Pubdate: Sun, 24 Sep 2000
Source: Houston Chronicle (TX)
Copyright: 2000 Houston Chronicle
Contact:  Viewpoints Editor, P.O. Box 4260 Houston, Texas 77210-4260
Fax: (713) 220-3575
Author: Everett Black


The only results are a serious negative impact on our balance of trade
and the creation of drug lords who take the same attitude as
bootleggers did during Prohibition, opposing any law that might lower
street prices.

Any drugs interdicted represent only a small fraction of the total
supply passing through our system.

And when there is a temporary shortage, resulting in price increases,
the user is not likely to say, "Well, my habit is getting too
expensive. I think I should quit now." More likely there would be a
corresponding increase in burglaries, robberies and assaults.

The chief result of our misguided effort to regulate an unregulatable
product is the criminalization of a huge percentage of our youth. If
they are not in prison for doing drugs, they are there for illegal
activities, the purpose of which was to obtain drugs.

And it certainly does make a difference who you are and who you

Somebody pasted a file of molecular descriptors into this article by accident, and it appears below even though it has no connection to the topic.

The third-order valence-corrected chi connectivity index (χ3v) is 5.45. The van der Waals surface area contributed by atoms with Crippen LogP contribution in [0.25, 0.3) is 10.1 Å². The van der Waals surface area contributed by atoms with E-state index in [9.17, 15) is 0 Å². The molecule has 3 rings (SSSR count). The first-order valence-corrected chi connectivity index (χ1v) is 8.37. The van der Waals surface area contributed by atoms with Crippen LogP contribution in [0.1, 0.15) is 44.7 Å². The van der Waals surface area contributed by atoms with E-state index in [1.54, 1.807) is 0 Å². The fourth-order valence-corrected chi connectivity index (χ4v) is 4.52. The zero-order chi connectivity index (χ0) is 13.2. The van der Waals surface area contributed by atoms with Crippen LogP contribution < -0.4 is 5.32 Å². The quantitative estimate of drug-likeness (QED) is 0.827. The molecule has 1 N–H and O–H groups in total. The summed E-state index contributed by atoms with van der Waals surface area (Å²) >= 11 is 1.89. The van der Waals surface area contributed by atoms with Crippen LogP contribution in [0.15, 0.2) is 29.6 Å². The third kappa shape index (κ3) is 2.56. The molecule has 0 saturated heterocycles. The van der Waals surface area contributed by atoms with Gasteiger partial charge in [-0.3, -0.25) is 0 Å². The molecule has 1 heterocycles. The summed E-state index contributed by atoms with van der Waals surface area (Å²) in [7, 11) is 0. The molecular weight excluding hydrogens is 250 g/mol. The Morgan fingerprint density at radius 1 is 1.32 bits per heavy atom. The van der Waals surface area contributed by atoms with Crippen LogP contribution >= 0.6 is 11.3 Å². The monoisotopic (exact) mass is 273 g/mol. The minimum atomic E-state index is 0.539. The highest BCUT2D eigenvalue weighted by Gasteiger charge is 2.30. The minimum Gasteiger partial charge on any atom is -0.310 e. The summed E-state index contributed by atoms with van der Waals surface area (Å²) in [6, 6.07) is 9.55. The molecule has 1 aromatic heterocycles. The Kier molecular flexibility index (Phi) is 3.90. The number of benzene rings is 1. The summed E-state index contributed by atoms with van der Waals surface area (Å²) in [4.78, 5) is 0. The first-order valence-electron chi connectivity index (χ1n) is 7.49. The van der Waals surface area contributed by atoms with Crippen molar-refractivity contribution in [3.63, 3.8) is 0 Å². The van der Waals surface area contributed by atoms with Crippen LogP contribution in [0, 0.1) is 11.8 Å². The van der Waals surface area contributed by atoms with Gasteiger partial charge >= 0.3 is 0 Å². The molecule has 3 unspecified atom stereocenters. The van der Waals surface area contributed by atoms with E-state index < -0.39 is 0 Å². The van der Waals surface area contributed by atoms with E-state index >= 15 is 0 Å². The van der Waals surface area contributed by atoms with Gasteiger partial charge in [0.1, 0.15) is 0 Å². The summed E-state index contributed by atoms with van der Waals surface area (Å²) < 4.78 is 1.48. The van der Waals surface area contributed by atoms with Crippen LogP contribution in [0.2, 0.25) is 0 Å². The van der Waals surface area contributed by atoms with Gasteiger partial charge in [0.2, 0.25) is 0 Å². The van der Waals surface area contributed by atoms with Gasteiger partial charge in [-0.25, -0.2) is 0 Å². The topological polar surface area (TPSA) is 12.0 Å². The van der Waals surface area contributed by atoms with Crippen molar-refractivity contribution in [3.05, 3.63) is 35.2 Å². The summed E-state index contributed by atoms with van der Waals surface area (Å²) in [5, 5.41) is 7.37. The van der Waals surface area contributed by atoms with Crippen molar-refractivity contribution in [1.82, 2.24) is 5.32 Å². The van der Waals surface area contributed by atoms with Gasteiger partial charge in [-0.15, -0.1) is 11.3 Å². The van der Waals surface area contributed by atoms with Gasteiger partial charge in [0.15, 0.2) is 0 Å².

There is a remarkably simple way to settle the question of the
illegality of drugs. Let's arrange for every person who is on a
federal, state, county, city or precinct payroll to take periodic drug
tests, beginning when he or she files for office or applies for work.

This would assure us that everyone from the custodian at the
courthouse to the president of the United States would have a clear
opinion -- one not based on "do as I say, not as I do."

Anyone who uses drugs is stupid. The ones who want to perpetuate this
escalating system of building new prisons to accommodate more and more
of our citizens are even more stupid.

Once a person goes to prison, the odds are slim to none that he will
ever become a self-sufficient, productive taxpayer.

One may survive doing drugs (or not), but rarely does a con become
anything but an ex-con.

Everett Black, Huntsville
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